Understanding the relationships between perceived travel experiences, overall satisfaction, and destination loyalty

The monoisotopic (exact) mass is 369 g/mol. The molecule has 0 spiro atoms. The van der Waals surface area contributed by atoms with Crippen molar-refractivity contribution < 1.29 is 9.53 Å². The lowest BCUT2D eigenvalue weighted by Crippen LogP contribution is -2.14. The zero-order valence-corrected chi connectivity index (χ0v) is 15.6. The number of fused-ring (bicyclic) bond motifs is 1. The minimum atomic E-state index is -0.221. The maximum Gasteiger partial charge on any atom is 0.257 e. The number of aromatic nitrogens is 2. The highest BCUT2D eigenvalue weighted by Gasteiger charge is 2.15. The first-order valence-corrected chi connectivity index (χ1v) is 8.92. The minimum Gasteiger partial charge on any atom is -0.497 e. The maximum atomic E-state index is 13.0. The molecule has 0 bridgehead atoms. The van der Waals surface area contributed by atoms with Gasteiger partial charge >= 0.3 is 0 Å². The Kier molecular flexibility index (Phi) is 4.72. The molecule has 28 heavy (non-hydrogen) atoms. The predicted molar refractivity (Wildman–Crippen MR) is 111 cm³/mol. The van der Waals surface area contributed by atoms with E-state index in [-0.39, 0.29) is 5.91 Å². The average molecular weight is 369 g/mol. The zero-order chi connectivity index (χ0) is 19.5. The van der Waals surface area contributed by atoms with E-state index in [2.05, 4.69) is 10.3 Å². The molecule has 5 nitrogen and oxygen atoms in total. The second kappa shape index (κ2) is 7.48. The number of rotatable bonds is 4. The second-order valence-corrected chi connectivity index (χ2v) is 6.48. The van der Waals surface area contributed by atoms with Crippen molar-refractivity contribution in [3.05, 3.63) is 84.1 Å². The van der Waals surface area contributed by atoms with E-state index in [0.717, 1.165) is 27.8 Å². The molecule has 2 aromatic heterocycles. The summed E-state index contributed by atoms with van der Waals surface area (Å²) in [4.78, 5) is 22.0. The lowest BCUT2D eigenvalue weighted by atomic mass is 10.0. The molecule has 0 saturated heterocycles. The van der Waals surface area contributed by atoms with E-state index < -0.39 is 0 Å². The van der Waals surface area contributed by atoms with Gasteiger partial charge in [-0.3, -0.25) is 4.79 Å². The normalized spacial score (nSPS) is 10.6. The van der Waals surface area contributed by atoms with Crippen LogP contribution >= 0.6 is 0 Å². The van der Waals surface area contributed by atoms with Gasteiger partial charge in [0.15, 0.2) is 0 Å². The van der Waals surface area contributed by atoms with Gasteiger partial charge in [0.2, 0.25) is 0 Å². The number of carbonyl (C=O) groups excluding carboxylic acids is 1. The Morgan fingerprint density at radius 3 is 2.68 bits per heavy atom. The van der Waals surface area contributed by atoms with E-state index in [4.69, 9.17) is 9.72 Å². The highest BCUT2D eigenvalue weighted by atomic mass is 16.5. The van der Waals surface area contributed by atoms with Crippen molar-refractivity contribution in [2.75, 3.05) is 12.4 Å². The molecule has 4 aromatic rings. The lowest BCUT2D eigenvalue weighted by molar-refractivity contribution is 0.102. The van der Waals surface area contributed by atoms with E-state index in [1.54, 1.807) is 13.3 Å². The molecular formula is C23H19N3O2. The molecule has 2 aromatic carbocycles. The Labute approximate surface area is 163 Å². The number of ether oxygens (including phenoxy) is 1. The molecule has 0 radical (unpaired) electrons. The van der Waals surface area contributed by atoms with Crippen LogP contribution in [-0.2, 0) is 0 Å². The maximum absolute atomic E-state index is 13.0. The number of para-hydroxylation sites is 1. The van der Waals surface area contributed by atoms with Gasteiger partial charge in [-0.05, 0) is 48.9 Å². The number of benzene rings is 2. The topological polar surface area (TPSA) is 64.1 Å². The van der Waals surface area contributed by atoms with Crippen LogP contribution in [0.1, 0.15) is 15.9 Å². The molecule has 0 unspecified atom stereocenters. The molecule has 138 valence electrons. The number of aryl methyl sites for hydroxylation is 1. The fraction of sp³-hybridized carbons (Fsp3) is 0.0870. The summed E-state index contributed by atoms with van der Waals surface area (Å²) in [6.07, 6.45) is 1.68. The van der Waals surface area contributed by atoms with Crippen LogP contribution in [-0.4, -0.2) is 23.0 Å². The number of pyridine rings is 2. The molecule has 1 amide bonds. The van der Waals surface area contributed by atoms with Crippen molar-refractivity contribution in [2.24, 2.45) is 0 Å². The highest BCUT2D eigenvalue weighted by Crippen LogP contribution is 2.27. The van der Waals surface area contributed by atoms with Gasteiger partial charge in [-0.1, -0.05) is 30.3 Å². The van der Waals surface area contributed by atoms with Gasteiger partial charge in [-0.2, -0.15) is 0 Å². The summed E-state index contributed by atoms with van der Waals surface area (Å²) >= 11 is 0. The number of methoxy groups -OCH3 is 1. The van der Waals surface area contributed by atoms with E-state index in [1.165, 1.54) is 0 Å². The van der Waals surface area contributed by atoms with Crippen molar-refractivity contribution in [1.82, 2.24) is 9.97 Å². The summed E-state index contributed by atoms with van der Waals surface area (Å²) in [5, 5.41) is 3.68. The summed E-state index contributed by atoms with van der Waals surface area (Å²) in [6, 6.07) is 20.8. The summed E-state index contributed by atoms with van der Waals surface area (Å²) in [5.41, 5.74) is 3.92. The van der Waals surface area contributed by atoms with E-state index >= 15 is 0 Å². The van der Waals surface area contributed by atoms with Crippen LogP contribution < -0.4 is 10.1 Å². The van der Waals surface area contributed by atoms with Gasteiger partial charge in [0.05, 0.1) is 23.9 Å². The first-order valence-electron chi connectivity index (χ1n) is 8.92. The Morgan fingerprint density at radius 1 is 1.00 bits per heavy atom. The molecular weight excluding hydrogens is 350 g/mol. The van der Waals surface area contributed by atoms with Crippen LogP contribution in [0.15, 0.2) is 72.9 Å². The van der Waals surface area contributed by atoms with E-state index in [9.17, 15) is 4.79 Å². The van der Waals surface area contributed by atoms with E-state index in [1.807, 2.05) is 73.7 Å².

Despite an extensive amount of research on visitor satisfaction, there has been little investigation on how different types of visitors evaluate their travel experiences associated with a particular destination and the effects of these attributes on post-consumption behaviour, especially, in nature-based settings. The study seeks to examine the impacts of perceived travel experiences and personal characteristics on overall satisfaction and destination loyalty. The Flinders Ranges region in South Australia, serving a nature-oriented remote tourism destination was selected as the site for this study, using on-site interviews, and mail-back questionnaires. It was found that natural attractions including the scenery and wildlife were major pull factors which appeal to the majority of tourists. The findings also revealed that discovering new experiences, adventure experiences, and geological attractions have the potential to enhance tourists' novelty-seeking experience and influence return behaviour. Additional findings indicated that visitors' previous experience with the site and length of stay were important determinants of the overall satisfaction. The implications for product development and marketing strategies are discussed.